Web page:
by Kevin Craig
Court 19 at the Australian Open typically wouldn’t be the site of the story of the day, but it was the center of attention on Tuesday as Ivo Karlovic and Horacio Zeballos battled for five sets and five hours. It was Karlovic, who hit an Australian Open record 75 aces in the match, who would come out on top, but not having to battle back from two sets to love down for the 6-7(8), 3-6, 7-5, 6-2, 22-20 win.
“This match is what I will, after my career, remember,” Karlovic, 37 years old, said. “This one definitely I will remember forever.”
Zeballos is known for his clay-court style of play, defending the baseline well and getting a lot of balls back in play, so this was always going to be a difficult matchup for Karlovic. The No. 20 seed in this year’s Australian Open, Karlovic is known for his big serve, big forehand, and great volleys that all come as part of him being 6’11”.
Neither man saw a break point in the first set, and the returner only won more than one point in a game twice out of 12 games. So a tiebreak was needed to separate the two, and it was the Argentinian who struck first, racing out to a 3-0 lead before eventually taking it 8-6.
In the second set, it took seven games for a break point to come for either man, and once again it was Zeballos striking first. Up 4-3, Zeballos broke for a 5-3 lead before easily holding to take the set and give himself a two sets lead, appearing to be just one set away from what would be a routine win.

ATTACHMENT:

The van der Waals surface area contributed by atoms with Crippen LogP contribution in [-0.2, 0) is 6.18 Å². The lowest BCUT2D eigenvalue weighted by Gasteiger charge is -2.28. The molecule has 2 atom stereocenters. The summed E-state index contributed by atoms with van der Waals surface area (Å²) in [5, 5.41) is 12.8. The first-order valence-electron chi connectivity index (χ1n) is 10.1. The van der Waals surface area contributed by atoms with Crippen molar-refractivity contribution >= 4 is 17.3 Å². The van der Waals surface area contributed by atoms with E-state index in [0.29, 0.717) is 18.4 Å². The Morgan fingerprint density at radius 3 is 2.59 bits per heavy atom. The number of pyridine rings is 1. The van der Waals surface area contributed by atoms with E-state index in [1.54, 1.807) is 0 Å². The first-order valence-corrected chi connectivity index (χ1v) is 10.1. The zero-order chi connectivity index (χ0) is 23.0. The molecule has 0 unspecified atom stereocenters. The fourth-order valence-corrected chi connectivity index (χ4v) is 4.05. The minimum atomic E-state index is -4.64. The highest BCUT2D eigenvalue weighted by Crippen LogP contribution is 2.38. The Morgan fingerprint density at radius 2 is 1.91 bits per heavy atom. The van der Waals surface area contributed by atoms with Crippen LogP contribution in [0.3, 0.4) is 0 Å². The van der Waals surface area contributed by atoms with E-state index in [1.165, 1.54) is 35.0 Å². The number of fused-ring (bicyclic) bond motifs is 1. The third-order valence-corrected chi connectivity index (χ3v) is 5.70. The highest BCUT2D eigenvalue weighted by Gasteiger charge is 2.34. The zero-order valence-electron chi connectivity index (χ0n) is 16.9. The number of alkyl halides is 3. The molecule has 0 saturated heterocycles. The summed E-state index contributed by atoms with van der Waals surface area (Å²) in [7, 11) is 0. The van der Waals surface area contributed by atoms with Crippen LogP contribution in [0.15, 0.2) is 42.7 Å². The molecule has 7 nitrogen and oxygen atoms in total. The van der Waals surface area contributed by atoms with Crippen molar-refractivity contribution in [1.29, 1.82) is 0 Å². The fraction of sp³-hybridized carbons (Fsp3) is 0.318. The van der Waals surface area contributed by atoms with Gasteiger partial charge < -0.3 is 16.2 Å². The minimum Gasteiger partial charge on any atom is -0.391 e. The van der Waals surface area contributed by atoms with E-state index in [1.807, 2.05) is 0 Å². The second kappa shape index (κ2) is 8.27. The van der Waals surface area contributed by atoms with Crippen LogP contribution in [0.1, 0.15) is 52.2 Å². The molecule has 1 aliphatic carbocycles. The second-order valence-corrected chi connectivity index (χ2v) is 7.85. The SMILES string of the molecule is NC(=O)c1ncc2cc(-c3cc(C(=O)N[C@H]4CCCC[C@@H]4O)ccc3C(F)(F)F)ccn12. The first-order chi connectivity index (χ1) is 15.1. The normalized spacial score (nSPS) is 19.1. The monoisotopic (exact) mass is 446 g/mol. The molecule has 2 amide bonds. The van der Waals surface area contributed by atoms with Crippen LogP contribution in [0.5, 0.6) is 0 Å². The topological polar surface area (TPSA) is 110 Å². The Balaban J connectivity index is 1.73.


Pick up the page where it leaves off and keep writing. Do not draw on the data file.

“It was difficult mentally because I was down 2-0. I had to also fight against him and against my own head. So it was definitely really difficult,” said Karlovic, who hit 141 winners in the match.
Zeballos applied some pressure early on Karlovic, as he won four points in the Croat’s first two service games, but couldn’t get the early break. That allowed some room for Karlovic to settle down and find his rhythm, and he would finally get his first break of the match at 6-5 in the third set to win it and take the match into a fourth set.
After having a look at two break points in the first game of the fourth set, Zeballos crumpled when he was unable to convert. It would be the easiest set of the match from that point as Karlovic would break twice to win the set 6-2, holding three of his four service games at love.
The fifth set was historic. It was the longest fifth set in the history of the Australian Open at two hours and 57 minutes, and the match was the longest when it comes to games since the inception of the tiebreak.
Karlovic had the advantage of serving first and saw break chances at 3-2, while Zeballos had a break point at 11-11. Those were the only two games that saw break points, though, until Karlovic was up 21-20 and opened up a 15-40 lead on the Zeballos serve. The first chance wasn’t converted, but the Croat didn’t miss out on the second one, as he placed a beautiful lob over Zeballos’ head who retreated for hit but shanked the return, giving Karlovic the win.
“Actually I was thinking about that other match, Isner versus Mahut. I was hoping, a little bit, it could go that long so I could also have that record,” said Karlovic, who now holds the record for aces at the Australian Open and the US Open.
Next up for Karlovic will be an Australian home crowd favorite, Andrew Whittington, who defeated Adam Pavlasek in four sets in the first round.